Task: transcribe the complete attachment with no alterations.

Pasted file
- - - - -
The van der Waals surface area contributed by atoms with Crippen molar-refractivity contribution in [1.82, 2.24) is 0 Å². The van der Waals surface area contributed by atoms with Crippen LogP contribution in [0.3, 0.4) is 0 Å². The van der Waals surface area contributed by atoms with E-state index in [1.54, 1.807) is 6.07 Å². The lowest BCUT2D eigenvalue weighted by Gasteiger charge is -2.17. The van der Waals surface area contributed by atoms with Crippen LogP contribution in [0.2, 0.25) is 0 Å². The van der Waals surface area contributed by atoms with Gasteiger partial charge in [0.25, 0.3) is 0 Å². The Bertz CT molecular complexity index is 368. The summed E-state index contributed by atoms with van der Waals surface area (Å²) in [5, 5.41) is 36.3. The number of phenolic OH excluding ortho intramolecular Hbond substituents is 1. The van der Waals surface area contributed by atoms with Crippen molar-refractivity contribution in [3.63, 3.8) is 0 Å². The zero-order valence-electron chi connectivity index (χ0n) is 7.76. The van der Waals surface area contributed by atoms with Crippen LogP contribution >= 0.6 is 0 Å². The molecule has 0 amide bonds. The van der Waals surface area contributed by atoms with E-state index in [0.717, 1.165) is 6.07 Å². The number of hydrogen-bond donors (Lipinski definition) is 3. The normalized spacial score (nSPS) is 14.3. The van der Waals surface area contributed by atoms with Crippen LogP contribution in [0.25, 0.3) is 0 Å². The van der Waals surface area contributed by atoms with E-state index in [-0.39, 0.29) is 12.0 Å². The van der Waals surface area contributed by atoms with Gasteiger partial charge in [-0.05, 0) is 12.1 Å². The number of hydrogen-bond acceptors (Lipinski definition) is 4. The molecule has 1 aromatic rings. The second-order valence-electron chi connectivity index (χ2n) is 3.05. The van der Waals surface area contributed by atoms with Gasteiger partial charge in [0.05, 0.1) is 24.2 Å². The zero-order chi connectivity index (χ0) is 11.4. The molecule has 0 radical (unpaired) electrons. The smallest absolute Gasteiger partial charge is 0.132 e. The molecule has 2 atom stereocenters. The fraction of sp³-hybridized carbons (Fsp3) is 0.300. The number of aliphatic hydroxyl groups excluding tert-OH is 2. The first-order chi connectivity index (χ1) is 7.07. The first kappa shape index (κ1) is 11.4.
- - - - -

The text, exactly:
The van der Waals surface area contributed by atoms with Crippen molar-refractivity contribution in [1.82, 2.24) is 0 Å². The van der Waals surface area contributed by atoms with Crippen LogP contribution in [0.3, 0.4) is 0 Å². The van der Waals surface area contributed by atoms with E-state index in [1.54, 1.807) is 6.07 Å². The lowest BCUT2D eigenvalue weighted by Gasteiger charge is -2.17. The van der Waals surface area contributed by atoms with Crippen LogP contribution in [0.2, 0.25) is 0 Å². The van der Waals surface area contributed by atoms with Gasteiger partial charge in [0.25, 0.3) is 0 Å². The Bertz CT molecular complexity index is 368. The summed E-state index contributed by atoms with van der Waals surface area (Å²) in [5, 5.41) is 36.3. The number of phenolic OH excluding ortho intramolecular Hbond substituents is 1. The van der Waals surface area contributed by atoms with Crippen molar-refractivity contribution in [3.63, 3.8) is 0 Å². The zero-order valence-electron chi connectivity index (χ0n) is 7.76. The van der Waals surface area contributed by atoms with Crippen LogP contribution >= 0.6 is 0 Å². The molecule has 0 amide bonds. The van der Waals surface area contributed by atoms with E-state index in [0.717, 1.165) is 6.07 Å². The number of hydrogen-bond donors (Lipinski definition) is 3. The normalized spacial score (nSPS) is 14.3. The van der Waals surface area contributed by atoms with Crippen LogP contribution in [0.25, 0.3) is 0 Å². The van der Waals surface area contributed by atoms with E-state index in [-0.39, 0.29) is 12.0 Å². The van der Waals surface area contributed by atoms with Gasteiger partial charge in [-0.05, 0) is 12.1 Å². The number of hydrogen-bond acceptors (Lipinski definition) is 4. The molecule has 1 aromatic rings. The second-order valence-electron chi connectivity index (χ2n) is 3.05. The van der Waals surface area contributed by atoms with Gasteiger partial charge in [0.05, 0.1) is 24.2 Å². The zero-order chi connectivity index (χ0) is 11.4. The molecule has 0 radical (unpaired) electrons. The smallest absolute Gasteiger partial charge is 0.132 e. The molecule has 2 atom stereocenters. The fraction of sp³-hybridized carbons (Fsp3) is 0.300. The number of aliphatic hydroxyl groups excluding tert-OH is 2. The first-order chi connectivity index (χ1) is 7.07. The first kappa shape index (κ1) is 11.4.